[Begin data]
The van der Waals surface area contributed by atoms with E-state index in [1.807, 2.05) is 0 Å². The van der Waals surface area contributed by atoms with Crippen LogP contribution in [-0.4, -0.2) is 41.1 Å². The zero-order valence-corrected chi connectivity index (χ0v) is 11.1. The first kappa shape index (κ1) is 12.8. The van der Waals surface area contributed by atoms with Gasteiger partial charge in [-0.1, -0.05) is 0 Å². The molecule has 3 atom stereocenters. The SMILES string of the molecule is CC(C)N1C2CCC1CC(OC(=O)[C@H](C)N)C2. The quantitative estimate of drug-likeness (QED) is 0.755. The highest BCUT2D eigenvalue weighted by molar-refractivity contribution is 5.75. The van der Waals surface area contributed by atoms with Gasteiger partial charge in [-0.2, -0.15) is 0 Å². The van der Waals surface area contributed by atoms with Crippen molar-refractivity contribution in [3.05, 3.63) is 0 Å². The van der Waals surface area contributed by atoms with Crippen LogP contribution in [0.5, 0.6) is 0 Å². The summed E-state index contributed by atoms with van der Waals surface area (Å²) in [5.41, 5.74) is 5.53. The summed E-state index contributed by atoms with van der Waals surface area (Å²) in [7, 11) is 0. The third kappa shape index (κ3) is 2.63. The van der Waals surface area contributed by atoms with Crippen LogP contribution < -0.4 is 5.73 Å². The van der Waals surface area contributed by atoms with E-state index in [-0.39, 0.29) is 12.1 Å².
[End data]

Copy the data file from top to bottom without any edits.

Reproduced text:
The van der Waals surface area contributed by atoms with E-state index in [1.807, 2.05) is 0 Å². The van der Waals surface area contributed by atoms with Crippen LogP contribution in [-0.4, -0.2) is 41.1 Å². The zero-order valence-corrected chi connectivity index (χ0v) is 11.1. The first kappa shape index (κ1) is 12.8. The van der Waals surface area contributed by atoms with Gasteiger partial charge in [-0.1, -0.05) is 0 Å². The molecule has 3 atom stereocenters. The SMILES string of the molecule is CC(C)N1C2CCC1CC(OC(=O)[C@H](C)N)C2. The quantitative estimate of drug-likeness (QED) is 0.755. The highest BCUT2D eigenvalue weighted by molar-refractivity contribution is 5.75. The van der Waals surface area contributed by atoms with Gasteiger partial charge in [-0.2, -0.15) is 0 Å². The van der Waals surface area contributed by atoms with Crippen molar-refractivity contribution in [3.05, 3.63) is 0 Å². The van der Waals surface area contributed by atoms with Crippen LogP contribution in [0.5, 0.6) is 0 Å². The summed E-state index contributed by atoms with van der Waals surface area (Å²) in [5.41, 5.74) is 5.53. The summed E-state index contributed by atoms with van der Waals surface area (Å²) in [7, 11) is 0. The third kappa shape index (κ3) is 2.63. The van der Waals surface area contributed by atoms with Crippen LogP contribution < -0.4 is 5.73 Å². The van der Waals surface area contributed by atoms with E-state index in [-0.39, 0.29) is 12.1 Å².